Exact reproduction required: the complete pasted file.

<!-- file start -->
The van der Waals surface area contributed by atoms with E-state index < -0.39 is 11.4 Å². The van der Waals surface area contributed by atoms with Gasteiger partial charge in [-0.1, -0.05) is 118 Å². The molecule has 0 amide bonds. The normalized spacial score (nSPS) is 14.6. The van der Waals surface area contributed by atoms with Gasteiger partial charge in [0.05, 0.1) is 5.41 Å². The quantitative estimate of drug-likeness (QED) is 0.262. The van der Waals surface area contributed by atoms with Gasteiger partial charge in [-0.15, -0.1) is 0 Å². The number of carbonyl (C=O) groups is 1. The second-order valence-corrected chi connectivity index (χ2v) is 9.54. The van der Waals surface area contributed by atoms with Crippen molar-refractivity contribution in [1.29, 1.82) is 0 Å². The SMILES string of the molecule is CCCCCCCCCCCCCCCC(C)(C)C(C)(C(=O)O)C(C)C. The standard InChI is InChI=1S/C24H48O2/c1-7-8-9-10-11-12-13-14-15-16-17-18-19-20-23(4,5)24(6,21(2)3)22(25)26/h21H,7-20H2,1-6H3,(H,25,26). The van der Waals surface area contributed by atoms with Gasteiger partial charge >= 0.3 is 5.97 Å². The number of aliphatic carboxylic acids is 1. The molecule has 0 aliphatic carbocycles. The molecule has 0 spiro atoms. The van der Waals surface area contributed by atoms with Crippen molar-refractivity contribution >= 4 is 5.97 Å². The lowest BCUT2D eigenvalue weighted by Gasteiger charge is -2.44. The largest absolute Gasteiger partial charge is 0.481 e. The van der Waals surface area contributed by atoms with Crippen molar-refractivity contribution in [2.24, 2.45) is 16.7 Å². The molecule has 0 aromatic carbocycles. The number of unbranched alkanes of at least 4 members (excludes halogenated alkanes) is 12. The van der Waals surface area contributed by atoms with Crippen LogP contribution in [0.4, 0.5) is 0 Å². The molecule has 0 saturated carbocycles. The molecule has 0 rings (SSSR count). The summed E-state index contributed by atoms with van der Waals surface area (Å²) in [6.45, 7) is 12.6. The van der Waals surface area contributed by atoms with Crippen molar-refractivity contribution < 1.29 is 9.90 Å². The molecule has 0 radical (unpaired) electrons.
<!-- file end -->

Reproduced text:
The van der Waals surface area contributed by atoms with E-state index < -0.39 is 11.4 Å². The van der Waals surface area contributed by atoms with Gasteiger partial charge in [-0.1, -0.05) is 118 Å². The molecule has 0 amide bonds. The normalized spacial score (nSPS) is 14.6. The van der Waals surface area contributed by atoms with Gasteiger partial charge in [0.05, 0.1) is 5.41 Å². The quantitative estimate of drug-likeness (QED) is 0.262. The van der Waals surface area contributed by atoms with Gasteiger partial charge in [-0.15, -0.1) is 0 Å². The number of carbonyl (C=O) groups is 1. The second-order valence-corrected chi connectivity index (χ2v) is 9.54. The van der Waals surface area contributed by atoms with Crippen molar-refractivity contribution in [1.29, 1.82) is 0 Å². The SMILES string of the molecule is CCCCCCCCCCCCCCCC(C)(C)C(C)(C(=O)O)C(C)C. The standard InChI is InChI=1S/C24H48O2/c1-7-8-9-10-11-12-13-14-15-16-17-18-19-20-23(4,5)24(6,21(2)3)22(25)26/h21H,7-20H2,1-6H3,(H,25,26). The van der Waals surface area contributed by atoms with Gasteiger partial charge >= 0.3 is 5.97 Å². The number of aliphatic carboxylic acids is 1. The molecule has 0 aliphatic carbocycles. The molecule has 0 spiro atoms. The van der Waals surface area contributed by atoms with Crippen molar-refractivity contribution >= 4 is 5.97 Å². The lowest BCUT2D eigenvalue weighted by Gasteiger charge is -2.44. The largest absolute Gasteiger partial charge is 0.481 e. The van der Waals surface area contributed by atoms with Crippen molar-refractivity contribution in [2.24, 2.45) is 16.7 Å². The molecule has 0 aromatic carbocycles. The number of unbranched alkanes of at least 4 members (excludes halogenated alkanes) is 12. The van der Waals surface area contributed by atoms with Crippen LogP contribution in [0.4, 0.5) is 0 Å². The molecule has 0 saturated carbocycles. The molecule has 0 rings (SSSR count). The summed E-state index contributed by atoms with van der Waals surface area (Å²) in [6.45, 7) is 12.6. The van der Waals surface area contributed by atoms with Crippen molar-refractivity contribution < 1.29 is 9.90 Å². The molecule has 0 radical (unpaired) electrons.